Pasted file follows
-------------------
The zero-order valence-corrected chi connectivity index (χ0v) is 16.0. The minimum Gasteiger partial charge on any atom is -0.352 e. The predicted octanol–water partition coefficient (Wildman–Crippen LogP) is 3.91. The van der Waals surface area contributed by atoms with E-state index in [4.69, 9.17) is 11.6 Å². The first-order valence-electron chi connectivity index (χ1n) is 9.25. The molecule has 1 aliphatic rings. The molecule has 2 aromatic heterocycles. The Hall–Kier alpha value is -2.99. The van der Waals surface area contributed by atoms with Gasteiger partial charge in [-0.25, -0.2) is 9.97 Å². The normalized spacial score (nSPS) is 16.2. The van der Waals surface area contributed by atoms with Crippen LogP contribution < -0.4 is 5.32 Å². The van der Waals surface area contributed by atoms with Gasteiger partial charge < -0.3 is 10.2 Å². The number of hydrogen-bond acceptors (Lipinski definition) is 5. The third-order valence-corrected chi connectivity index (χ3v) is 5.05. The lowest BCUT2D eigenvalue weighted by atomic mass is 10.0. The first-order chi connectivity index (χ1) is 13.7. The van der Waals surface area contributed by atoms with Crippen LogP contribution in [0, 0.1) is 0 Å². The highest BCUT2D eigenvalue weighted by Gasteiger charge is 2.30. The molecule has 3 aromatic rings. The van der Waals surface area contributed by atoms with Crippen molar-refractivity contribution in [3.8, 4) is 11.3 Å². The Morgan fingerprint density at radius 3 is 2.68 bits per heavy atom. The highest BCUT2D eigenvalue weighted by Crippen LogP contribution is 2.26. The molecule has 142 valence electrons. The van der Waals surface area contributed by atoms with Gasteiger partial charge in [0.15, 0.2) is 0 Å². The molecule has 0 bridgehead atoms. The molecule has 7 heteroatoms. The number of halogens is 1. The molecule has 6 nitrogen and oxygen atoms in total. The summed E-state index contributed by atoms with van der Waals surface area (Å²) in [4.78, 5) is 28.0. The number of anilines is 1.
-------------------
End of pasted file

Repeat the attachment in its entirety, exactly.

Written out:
The zero-order valence-corrected chi connectivity index (χ0v) is 16.0. The minimum Gasteiger partial charge on any atom is -0.352 e. The predicted octanol–water partition coefficient (Wildman–Crippen LogP) is 3.91. The van der Waals surface area contributed by atoms with E-state index in [4.69, 9.17) is 11.6 Å². The first-order valence-electron chi connectivity index (χ1n) is 9.25. The molecule has 1 aliphatic rings. The molecule has 2 aromatic heterocycles. The Hall–Kier alpha value is -2.99. The van der Waals surface area contributed by atoms with Gasteiger partial charge in [-0.25, -0.2) is 9.97 Å². The normalized spacial score (nSPS) is 16.2. The van der Waals surface area contributed by atoms with Crippen LogP contribution < -0.4 is 5.32 Å². The van der Waals surface area contributed by atoms with Gasteiger partial charge < -0.3 is 10.2 Å². The number of hydrogen-bond acceptors (Lipinski definition) is 5. The third-order valence-corrected chi connectivity index (χ3v) is 5.05. The lowest BCUT2D eigenvalue weighted by atomic mass is 10.0. The first-order chi connectivity index (χ1) is 13.7. The van der Waals surface area contributed by atoms with Crippen LogP contribution in [0, 0.1) is 0 Å². The highest BCUT2D eigenvalue weighted by Gasteiger charge is 2.30. The molecule has 3 aromatic rings. The van der Waals surface area contributed by atoms with Crippen molar-refractivity contribution in [3.8, 4) is 11.3 Å². The Morgan fingerprint density at radius 3 is 2.68 bits per heavy atom. The highest BCUT2D eigenvalue weighted by Crippen LogP contribution is 2.26. The molecule has 142 valence electrons. The van der Waals surface area contributed by atoms with Gasteiger partial charge in [0.15, 0.2) is 0 Å². The molecule has 0 bridgehead atoms. The molecule has 7 heteroatoms. The number of halogens is 1. The molecule has 6 nitrogen and oxygen atoms in total. The summed E-state index contributed by atoms with van der Waals surface area (Å²) in [4.78, 5) is 28.0. The number of anilines is 1.